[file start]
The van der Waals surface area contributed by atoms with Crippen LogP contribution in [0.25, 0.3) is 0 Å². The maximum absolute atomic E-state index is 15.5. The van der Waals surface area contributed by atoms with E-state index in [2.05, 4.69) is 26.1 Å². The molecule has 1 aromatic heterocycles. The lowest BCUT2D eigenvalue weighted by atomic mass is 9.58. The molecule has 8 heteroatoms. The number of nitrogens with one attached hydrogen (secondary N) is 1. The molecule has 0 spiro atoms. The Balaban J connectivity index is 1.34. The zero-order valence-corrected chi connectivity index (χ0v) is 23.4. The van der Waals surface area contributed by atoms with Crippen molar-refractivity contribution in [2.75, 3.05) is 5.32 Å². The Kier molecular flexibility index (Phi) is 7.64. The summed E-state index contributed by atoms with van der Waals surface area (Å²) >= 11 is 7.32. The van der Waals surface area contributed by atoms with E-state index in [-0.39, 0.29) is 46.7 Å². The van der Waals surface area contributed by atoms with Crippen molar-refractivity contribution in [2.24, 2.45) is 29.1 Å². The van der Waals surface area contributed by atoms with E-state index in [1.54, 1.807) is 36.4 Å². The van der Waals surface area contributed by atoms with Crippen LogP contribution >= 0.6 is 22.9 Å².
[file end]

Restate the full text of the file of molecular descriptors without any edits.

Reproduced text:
The van der Waals surface area contributed by atoms with Crippen LogP contribution in [0.25, 0.3) is 0 Å². The maximum absolute atomic E-state index is 15.5. The van der Waals surface area contributed by atoms with E-state index in [2.05, 4.69) is 26.1 Å². The molecule has 1 aromatic heterocycles. The lowest BCUT2D eigenvalue weighted by atomic mass is 9.58. The molecule has 8 heteroatoms. The number of nitrogens with one attached hydrogen (secondary N) is 1. The molecule has 0 spiro atoms. The Balaban J connectivity index is 1.34. The zero-order valence-corrected chi connectivity index (χ0v) is 23.4. The van der Waals surface area contributed by atoms with Crippen molar-refractivity contribution in [2.75, 3.05) is 5.32 Å². The Kier molecular flexibility index (Phi) is 7.64. The summed E-state index contributed by atoms with van der Waals surface area (Å²) >= 11 is 7.32. The van der Waals surface area contributed by atoms with E-state index in [-0.39, 0.29) is 46.7 Å². The van der Waals surface area contributed by atoms with Crippen molar-refractivity contribution in [2.24, 2.45) is 29.1 Å². The van der Waals surface area contributed by atoms with E-state index in [1.54, 1.807) is 36.4 Å². The van der Waals surface area contributed by atoms with Crippen LogP contribution >= 0.6 is 22.9 Å².